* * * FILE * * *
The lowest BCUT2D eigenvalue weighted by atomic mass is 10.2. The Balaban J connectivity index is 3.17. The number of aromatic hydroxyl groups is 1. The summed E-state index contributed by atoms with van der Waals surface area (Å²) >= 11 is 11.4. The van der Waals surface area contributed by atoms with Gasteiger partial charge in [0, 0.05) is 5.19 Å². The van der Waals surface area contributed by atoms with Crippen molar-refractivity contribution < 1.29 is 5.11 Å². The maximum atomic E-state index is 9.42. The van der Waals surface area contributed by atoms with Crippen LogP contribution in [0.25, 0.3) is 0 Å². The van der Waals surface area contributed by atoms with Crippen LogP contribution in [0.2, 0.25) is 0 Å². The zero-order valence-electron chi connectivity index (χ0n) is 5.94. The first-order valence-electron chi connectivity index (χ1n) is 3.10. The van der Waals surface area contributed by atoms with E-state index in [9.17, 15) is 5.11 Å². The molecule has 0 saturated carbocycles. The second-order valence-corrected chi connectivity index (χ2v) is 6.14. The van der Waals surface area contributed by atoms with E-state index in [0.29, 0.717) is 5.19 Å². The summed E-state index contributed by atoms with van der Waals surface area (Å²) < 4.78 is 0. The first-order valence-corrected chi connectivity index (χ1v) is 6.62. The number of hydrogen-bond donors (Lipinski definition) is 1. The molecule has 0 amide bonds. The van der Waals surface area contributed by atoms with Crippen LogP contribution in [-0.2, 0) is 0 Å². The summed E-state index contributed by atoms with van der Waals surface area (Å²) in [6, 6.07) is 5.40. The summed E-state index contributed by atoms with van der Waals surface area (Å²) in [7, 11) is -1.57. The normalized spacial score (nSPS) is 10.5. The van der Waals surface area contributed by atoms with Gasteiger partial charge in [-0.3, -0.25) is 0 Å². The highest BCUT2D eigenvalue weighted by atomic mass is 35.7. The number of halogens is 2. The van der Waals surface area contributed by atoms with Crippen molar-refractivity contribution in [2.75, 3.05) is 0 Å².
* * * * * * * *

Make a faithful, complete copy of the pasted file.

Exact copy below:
The lowest BCUT2D eigenvalue weighted by atomic mass is 10.2. The Balaban J connectivity index is 3.17. The number of aromatic hydroxyl groups is 1. The summed E-state index contributed by atoms with van der Waals surface area (Å²) >= 11 is 11.4. The van der Waals surface area contributed by atoms with Gasteiger partial charge in [0, 0.05) is 5.19 Å². The van der Waals surface area contributed by atoms with Crippen molar-refractivity contribution < 1.29 is 5.11 Å². The maximum atomic E-state index is 9.42. The van der Waals surface area contributed by atoms with Crippen LogP contribution in [0.25, 0.3) is 0 Å². The van der Waals surface area contributed by atoms with Crippen LogP contribution in [0.2, 0.25) is 0 Å². The zero-order valence-electron chi connectivity index (χ0n) is 5.94. The first-order valence-electron chi connectivity index (χ1n) is 3.10. The van der Waals surface area contributed by atoms with E-state index in [9.17, 15) is 5.11 Å². The molecule has 0 saturated carbocycles. The second-order valence-corrected chi connectivity index (χ2v) is 6.14. The van der Waals surface area contributed by atoms with E-state index in [0.29, 0.717) is 5.19 Å². The summed E-state index contributed by atoms with van der Waals surface area (Å²) < 4.78 is 0. The first-order valence-corrected chi connectivity index (χ1v) is 6.62. The number of hydrogen-bond donors (Lipinski definition) is 1. The molecule has 0 amide bonds. The van der Waals surface area contributed by atoms with Crippen LogP contribution in [-0.2, 0) is 0 Å². The summed E-state index contributed by atoms with van der Waals surface area (Å²) in [6, 6.07) is 5.40. The summed E-state index contributed by atoms with van der Waals surface area (Å²) in [7, 11) is -1.57. The normalized spacial score (nSPS) is 10.5. The van der Waals surface area contributed by atoms with Gasteiger partial charge in [-0.3, -0.25) is 0 Å². The highest BCUT2D eigenvalue weighted by atomic mass is 35.7. The number of halogens is 2. The van der Waals surface area contributed by atoms with Crippen molar-refractivity contribution in [2.75, 3.05) is 0 Å².